An article yesterday on the sentencing of convicted Baltimore drug dealer Anthony Grandison incorrectly reported that a hotel employe testifed that he rented a room to Grandison in exchange for two bags of heroin. A man unconnected with the Warren House Motor Hotel testifed that he rented the room for Grandison in exchange for two bags of heroin. U.S. Attorney J. Frederick Motz said yesterday that no one connected with the hotel was involved in any drug transactions.

Anthony Grandison, a 30-year-old Baltimore man whose trial gained wide publicity when a key prosecution witness and another person were machine gunned to death, was sentenced by a federal judge here today to 21 years in prison and fined $50,000 for drug and handgun offenses.

The witness, Scott Piechowicz, 27, a Prince George's man who managed the Warren House Motor Hotel in Pikesville, and his 19-year-old sister-in-law Susan Kennedy, were shot to death at the hotel's front desk last April 28.

The Associated Press quoted U.S. District Judge Joseph C. Howard, who said Grandison was a "significant danger to society," and called him a "cold, calculating, callous character in the business of poisoning the public."

Grandison and another Baltimore man, Vernon Evans Jr., have been charged with first degree murder in the slayings. Police allege that Grandison hired Evans for $9,000 to kill Piechowicz; Baltimore County State's Attorney Sandra A. O'Conner has said she will ask that the two men be given the death penalty.

Piechowicz had been scheduled to testify against Grandison and was considered an important witness linking Grandison to the hotel, where federal authorities claim they found a cache of heroin and cocaine they said belonged to Grandison. The drugs, valued at an estimated $350,600, were discovered after Grandison was arrested for a parole violation and authorities had obtained a search warrant. Grandison's attorney claimed the defendant had neither registered for nor occupied the room, but a hotel employe testified during last month's trial that he had rented Grandison the room in exchange for two bags of heroin.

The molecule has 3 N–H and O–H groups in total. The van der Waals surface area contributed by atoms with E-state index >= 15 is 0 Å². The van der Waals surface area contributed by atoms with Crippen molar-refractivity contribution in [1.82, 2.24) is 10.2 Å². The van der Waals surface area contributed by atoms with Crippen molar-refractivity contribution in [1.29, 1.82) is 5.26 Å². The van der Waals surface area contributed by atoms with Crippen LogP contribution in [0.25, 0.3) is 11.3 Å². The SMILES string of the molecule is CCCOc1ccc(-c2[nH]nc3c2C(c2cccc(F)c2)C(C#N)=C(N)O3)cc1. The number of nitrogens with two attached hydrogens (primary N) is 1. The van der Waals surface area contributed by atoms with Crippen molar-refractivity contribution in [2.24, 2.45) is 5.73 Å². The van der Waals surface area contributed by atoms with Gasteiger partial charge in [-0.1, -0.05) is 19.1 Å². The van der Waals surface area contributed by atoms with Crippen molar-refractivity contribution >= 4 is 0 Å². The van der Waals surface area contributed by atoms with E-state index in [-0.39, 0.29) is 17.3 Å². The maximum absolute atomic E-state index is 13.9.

Piechowicz said in pretrial testimony later read to jurors that FBI agents had asked him to inspect the hotel room, and that he had found a handgun and drug paraphernalia in a tote bag.

During the trial, Assistant U.S. Attorney Ty Cobb, who prosecuted the case, called Grandison a "high roller" and "master of manipulation." He said Grandison was a professional drug dealer "who has different designer jogging suits for every day and gold all over his body."

U.S. District Judge Joseph C. Howard sentenced Grandison to eight years for possession of heroin with intent to distribute, eight years for possession of cocaine with intent to distribute, and five years on possession of a handgun. Howard ordered that each sentence run consecutively, and that Grandison be fined $55,000.